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274 Years of Hurst Bowls Club 1747-2021

The Hurst Bowls Club is reputed to have the second oldest bowling green in England. It is certainly the oldest in Berkshire, designated an ancient green.

Veronica (Ronnie) Ashley writes:  1747, (274 years ago) is the earliest documented date showing how far back in time the history of our green goes. The green was noted in the diary of one Mr. Belchin who was visiting Hurst. He visited the bowling green and the Church House after attending morning service in 1747.  Legend has it that the bowling green was laid for Charles I who stayed at the Castle Inn when hunting in the forest of Windsor.  During the English Civil War, Hurst was on the side of the King and some wealthy residents lost most of their wealth supporting Charles 1. 

Hurst Bowling Club members are committed to keeping the sport of bowls alive. They see this historic site as part of our local heritage, tradition and sporting history. We will endeavour to keep these alive for future generations as the ancestors have kept them alive for us to enjoy, and new members are always welcome!

Towards the end of the 18th century Church House was renamed the “Bunch of Grapes”, hence the origin of the bowling club’s emblem. Our logo remains a bunch of grapes, thus maintaining our historic link with the pub, now The Castle Inn.

A water colour painting of the bowling green, circa 1790, was executed by Michael Angelo Rooker (1743-1801). The painting was purchased and taken to America. It became part of the Paul Mellon Collection, Yale Center for British Art. A copy hangs in the clubhouse.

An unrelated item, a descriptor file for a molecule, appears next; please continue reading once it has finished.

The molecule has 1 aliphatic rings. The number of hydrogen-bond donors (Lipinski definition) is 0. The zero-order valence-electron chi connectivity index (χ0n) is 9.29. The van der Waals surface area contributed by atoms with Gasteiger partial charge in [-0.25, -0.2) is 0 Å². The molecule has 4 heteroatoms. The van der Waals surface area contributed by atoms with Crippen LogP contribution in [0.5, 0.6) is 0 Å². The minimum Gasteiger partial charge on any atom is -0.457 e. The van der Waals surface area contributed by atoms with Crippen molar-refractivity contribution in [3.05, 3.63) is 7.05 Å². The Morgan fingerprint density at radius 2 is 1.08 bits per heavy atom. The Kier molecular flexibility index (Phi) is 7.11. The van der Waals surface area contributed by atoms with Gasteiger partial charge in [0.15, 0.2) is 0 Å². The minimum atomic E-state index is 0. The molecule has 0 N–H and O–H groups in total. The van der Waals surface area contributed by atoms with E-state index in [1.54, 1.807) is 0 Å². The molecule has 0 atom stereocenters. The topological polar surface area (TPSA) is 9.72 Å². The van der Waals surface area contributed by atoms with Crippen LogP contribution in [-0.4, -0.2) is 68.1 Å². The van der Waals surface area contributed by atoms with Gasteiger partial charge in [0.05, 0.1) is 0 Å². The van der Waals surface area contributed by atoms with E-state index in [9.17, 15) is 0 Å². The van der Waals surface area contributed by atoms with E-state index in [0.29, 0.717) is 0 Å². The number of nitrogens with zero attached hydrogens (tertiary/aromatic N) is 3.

The Bowls Club began their Community Project in 2012. This is done in collaboration with Link, a befriending organisation in Wokingham. Lonely and isolated, mostly elderly, residents in the area are entertained by us. Those who can play enjoy an afternoon of bowls. Those too infirm to play enjoy conversation, reminiscing, affection and laughter. They also enjoy homemade cakes and tea.

The 2020 season of bowls was suspended due to the pandemic, Corvid 19. The Sports Minister, in consultation with various sports Governing Bodies, gave dispensation to green keepers providing they observed the two-metre distancing rule. Our green keepers have been vigilant. They have ensured for us that when the pandemic is over, we have a decent bowling green for us to play on. The historical outcome of this pandemic and how it affects us is yet to be written.   

The wooden club house was being used in 1901. It was considered “falling to bits” then. In spite of representations to various authorities, no one wished to replace the building. Members of the club have had to admit it is beyond repair and thus a new clubhouse is necessary. Fundraising, due to the pandemic, has been difficult. We cannot use the clubhouse and the smell of decay pervades everything in it. Members have fundraised £65,000.  Sport England has granted us £50,000. Our shortfall is £87,000. Planning permission has been granted and conservation issues addressed. Our lease runs to 2140. If interested, please contribute to our building fund.

The Club promises that all donors will be added to the Benefactors Honours Board in perpetuity; a reminder of how we came together in 2020/21 as we did in 1666 after the bubonic plague. Or contact Ronnie Ashley (Fund Raising Coordinator) T. 01344 310119.   

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Hurst Bowls Club History: About Us
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